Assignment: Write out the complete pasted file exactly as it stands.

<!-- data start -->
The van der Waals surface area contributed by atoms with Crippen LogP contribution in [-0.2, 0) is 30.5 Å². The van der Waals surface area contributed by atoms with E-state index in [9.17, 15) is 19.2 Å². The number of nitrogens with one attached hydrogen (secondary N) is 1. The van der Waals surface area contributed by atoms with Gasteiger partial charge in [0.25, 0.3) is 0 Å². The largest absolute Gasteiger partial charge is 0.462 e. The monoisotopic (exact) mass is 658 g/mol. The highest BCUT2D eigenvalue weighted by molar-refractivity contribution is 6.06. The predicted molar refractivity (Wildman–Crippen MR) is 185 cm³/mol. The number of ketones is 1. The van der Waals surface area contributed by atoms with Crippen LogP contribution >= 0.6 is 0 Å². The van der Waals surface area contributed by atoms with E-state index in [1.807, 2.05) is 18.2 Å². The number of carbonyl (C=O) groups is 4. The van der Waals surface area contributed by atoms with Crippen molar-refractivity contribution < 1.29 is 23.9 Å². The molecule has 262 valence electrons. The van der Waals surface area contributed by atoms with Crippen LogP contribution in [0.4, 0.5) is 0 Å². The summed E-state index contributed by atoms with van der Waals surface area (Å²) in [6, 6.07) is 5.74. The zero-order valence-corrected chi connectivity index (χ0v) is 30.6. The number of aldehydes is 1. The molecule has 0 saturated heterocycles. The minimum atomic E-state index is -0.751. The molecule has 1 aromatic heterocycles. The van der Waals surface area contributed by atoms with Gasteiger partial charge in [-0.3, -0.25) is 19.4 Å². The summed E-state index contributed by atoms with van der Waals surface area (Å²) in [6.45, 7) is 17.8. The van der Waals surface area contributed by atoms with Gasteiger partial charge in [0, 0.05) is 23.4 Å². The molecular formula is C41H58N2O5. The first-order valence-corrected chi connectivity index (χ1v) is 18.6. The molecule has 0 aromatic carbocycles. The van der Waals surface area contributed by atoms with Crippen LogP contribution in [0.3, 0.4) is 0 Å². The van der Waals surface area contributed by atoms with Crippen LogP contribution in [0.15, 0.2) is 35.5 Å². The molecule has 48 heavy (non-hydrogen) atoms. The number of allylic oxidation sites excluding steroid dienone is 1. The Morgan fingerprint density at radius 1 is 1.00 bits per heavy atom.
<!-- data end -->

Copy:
The van der Waals surface area contributed by atoms with Crippen LogP contribution in [-0.2, 0) is 30.5 Å². The van der Waals surface area contributed by atoms with E-state index in [9.17, 15) is 19.2 Å². The number of nitrogens with one attached hydrogen (secondary N) is 1. The van der Waals surface area contributed by atoms with Gasteiger partial charge in [0.25, 0.3) is 0 Å². The largest absolute Gasteiger partial charge is 0.462 e. The monoisotopic (exact) mass is 658 g/mol. The highest BCUT2D eigenvalue weighted by molar-refractivity contribution is 6.06. The predicted molar refractivity (Wildman–Crippen MR) is 185 cm³/mol. The number of ketones is 1. The van der Waals surface area contributed by atoms with Crippen LogP contribution >= 0.6 is 0 Å². The van der Waals surface area contributed by atoms with E-state index in [1.807, 2.05) is 18.2 Å². The number of carbonyl (C=O) groups is 4. The van der Waals surface area contributed by atoms with Crippen molar-refractivity contribution < 1.29 is 23.9 Å². The molecule has 262 valence electrons. The van der Waals surface area contributed by atoms with Crippen LogP contribution in [0.4, 0.5) is 0 Å². The summed E-state index contributed by atoms with van der Waals surface area (Å²) in [6, 6.07) is 5.74. The zero-order valence-corrected chi connectivity index (χ0v) is 30.6. The number of aldehydes is 1. The molecule has 0 saturated heterocycles. The minimum atomic E-state index is -0.751. The molecule has 1 aromatic heterocycles. The van der Waals surface area contributed by atoms with Gasteiger partial charge in [-0.3, -0.25) is 19.4 Å². The summed E-state index contributed by atoms with van der Waals surface area (Å²) in [6.45, 7) is 17.8. The van der Waals surface area contributed by atoms with Gasteiger partial charge in [0, 0.05) is 23.4 Å². The molecular formula is C41H58N2O5. The first-order valence-corrected chi connectivity index (χ1v) is 18.6. The molecule has 0 aromatic carbocycles. The van der Waals surface area contributed by atoms with Crippen LogP contribution in [0.3, 0.4) is 0 Å². The van der Waals surface area contributed by atoms with Crippen LogP contribution in [0.15, 0.2) is 35.5 Å². The molecule has 48 heavy (non-hydrogen) atoms. The number of allylic oxidation sites excluding steroid dienone is 1. The Morgan fingerprint density at radius 1 is 1.00 bits per heavy atom.